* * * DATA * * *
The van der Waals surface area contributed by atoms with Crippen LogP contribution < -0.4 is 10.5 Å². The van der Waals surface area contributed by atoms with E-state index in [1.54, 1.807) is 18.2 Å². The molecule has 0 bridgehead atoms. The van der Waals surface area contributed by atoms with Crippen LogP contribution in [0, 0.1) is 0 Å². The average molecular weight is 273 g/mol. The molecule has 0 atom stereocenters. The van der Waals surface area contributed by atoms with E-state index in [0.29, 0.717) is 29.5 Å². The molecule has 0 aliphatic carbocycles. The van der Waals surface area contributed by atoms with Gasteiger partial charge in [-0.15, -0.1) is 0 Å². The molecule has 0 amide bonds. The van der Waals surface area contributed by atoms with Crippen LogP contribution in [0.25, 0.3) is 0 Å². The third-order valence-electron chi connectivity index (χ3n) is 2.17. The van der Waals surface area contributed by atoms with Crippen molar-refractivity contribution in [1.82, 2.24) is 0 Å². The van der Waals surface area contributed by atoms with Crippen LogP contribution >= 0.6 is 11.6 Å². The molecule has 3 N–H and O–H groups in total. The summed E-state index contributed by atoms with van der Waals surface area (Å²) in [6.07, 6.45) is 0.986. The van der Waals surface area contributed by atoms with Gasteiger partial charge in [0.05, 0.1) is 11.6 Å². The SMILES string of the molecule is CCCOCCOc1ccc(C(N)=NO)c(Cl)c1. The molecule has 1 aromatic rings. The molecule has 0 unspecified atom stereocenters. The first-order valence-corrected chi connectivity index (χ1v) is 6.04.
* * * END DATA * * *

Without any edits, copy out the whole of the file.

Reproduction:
The van der Waals surface area contributed by atoms with Crippen LogP contribution < -0.4 is 10.5 Å². The van der Waals surface area contributed by atoms with E-state index in [1.54, 1.807) is 18.2 Å². The molecule has 0 bridgehead atoms. The van der Waals surface area contributed by atoms with Crippen LogP contribution in [0, 0.1) is 0 Å². The average molecular weight is 273 g/mol. The molecule has 0 atom stereocenters. The van der Waals surface area contributed by atoms with E-state index in [0.29, 0.717) is 29.5 Å². The molecule has 0 aliphatic carbocycles. The van der Waals surface area contributed by atoms with Gasteiger partial charge in [-0.15, -0.1) is 0 Å². The molecule has 0 amide bonds. The van der Waals surface area contributed by atoms with Crippen LogP contribution in [0.25, 0.3) is 0 Å². The third-order valence-electron chi connectivity index (χ3n) is 2.17. The van der Waals surface area contributed by atoms with Crippen molar-refractivity contribution in [1.82, 2.24) is 0 Å². The van der Waals surface area contributed by atoms with Crippen LogP contribution >= 0.6 is 11.6 Å². The molecule has 3 N–H and O–H groups in total. The summed E-state index contributed by atoms with van der Waals surface area (Å²) in [6.07, 6.45) is 0.986. The van der Waals surface area contributed by atoms with Gasteiger partial charge in [0.05, 0.1) is 11.6 Å². The SMILES string of the molecule is CCCOCCOc1ccc(C(N)=NO)c(Cl)c1. The molecule has 1 aromatic rings. The molecule has 0 unspecified atom stereocenters. The first-order valence-corrected chi connectivity index (χ1v) is 6.04.